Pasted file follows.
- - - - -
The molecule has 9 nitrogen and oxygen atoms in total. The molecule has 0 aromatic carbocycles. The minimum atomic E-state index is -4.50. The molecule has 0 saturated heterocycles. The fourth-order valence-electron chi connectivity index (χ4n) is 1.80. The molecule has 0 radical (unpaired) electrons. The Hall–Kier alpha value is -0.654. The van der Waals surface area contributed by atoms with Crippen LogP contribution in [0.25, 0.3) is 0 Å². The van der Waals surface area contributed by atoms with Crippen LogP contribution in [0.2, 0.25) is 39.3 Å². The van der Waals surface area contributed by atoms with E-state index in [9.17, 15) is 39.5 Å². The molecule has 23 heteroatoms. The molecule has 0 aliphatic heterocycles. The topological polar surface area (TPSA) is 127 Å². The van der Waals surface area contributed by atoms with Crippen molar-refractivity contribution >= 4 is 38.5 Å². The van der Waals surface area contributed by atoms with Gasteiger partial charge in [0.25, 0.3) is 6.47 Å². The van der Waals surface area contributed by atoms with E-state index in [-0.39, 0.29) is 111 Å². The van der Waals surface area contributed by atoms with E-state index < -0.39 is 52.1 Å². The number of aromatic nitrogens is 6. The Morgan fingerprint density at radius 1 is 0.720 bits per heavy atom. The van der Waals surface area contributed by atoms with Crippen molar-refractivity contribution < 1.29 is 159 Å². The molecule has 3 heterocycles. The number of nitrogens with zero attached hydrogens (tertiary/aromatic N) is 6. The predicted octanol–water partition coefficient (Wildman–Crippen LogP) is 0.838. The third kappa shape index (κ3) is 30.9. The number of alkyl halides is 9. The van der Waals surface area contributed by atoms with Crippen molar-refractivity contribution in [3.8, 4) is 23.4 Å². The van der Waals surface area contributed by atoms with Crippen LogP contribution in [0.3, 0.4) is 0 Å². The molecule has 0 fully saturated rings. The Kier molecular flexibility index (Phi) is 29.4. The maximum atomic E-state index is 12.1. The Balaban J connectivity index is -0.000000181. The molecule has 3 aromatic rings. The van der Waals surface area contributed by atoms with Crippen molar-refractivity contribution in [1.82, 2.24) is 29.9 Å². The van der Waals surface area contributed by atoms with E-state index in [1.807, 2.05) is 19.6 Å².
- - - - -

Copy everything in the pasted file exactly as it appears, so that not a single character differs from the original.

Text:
The molecule has 9 nitrogen and oxygen atoms in total. The molecule has 0 aromatic carbocycles. The minimum atomic E-state index is -4.50. The molecule has 0 saturated heterocycles. The fourth-order valence-electron chi connectivity index (χ4n) is 1.80. The molecule has 0 radical (unpaired) electrons. The Hall–Kier alpha value is -0.654. The van der Waals surface area contributed by atoms with Crippen LogP contribution in [0.25, 0.3) is 0 Å². The van der Waals surface area contributed by atoms with Crippen LogP contribution in [0.2, 0.25) is 39.3 Å². The van der Waals surface area contributed by atoms with E-state index in [9.17, 15) is 39.5 Å². The molecule has 23 heteroatoms. The molecule has 0 aliphatic heterocycles. The topological polar surface area (TPSA) is 127 Å². The van der Waals surface area contributed by atoms with Crippen molar-refractivity contribution >= 4 is 38.5 Å². The van der Waals surface area contributed by atoms with Gasteiger partial charge in [0.25, 0.3) is 6.47 Å². The van der Waals surface area contributed by atoms with E-state index in [-0.39, 0.29) is 111 Å². The van der Waals surface area contributed by atoms with E-state index < -0.39 is 52.1 Å². The number of aromatic nitrogens is 6. The Morgan fingerprint density at radius 1 is 0.720 bits per heavy atom. The van der Waals surface area contributed by atoms with Crippen molar-refractivity contribution < 1.29 is 159 Å². The molecule has 3 heterocycles. The number of nitrogens with zero attached hydrogens (tertiary/aromatic N) is 6. The predicted octanol–water partition coefficient (Wildman–Crippen LogP) is 0.838. The third kappa shape index (κ3) is 30.9. The number of alkyl halides is 9. The van der Waals surface area contributed by atoms with Crippen molar-refractivity contribution in [3.8, 4) is 23.4 Å². The van der Waals surface area contributed by atoms with Crippen LogP contribution in [0.3, 0.4) is 0 Å². The molecule has 0 fully saturated rings. The Kier molecular flexibility index (Phi) is 29.4. The maximum atomic E-state index is 12.1. The Balaban J connectivity index is -0.000000181. The molecule has 3 aromatic rings. The van der Waals surface area contributed by atoms with Crippen molar-refractivity contribution in [1.82, 2.24) is 29.9 Å². The van der Waals surface area contributed by atoms with E-state index in [1.807, 2.05) is 19.6 Å².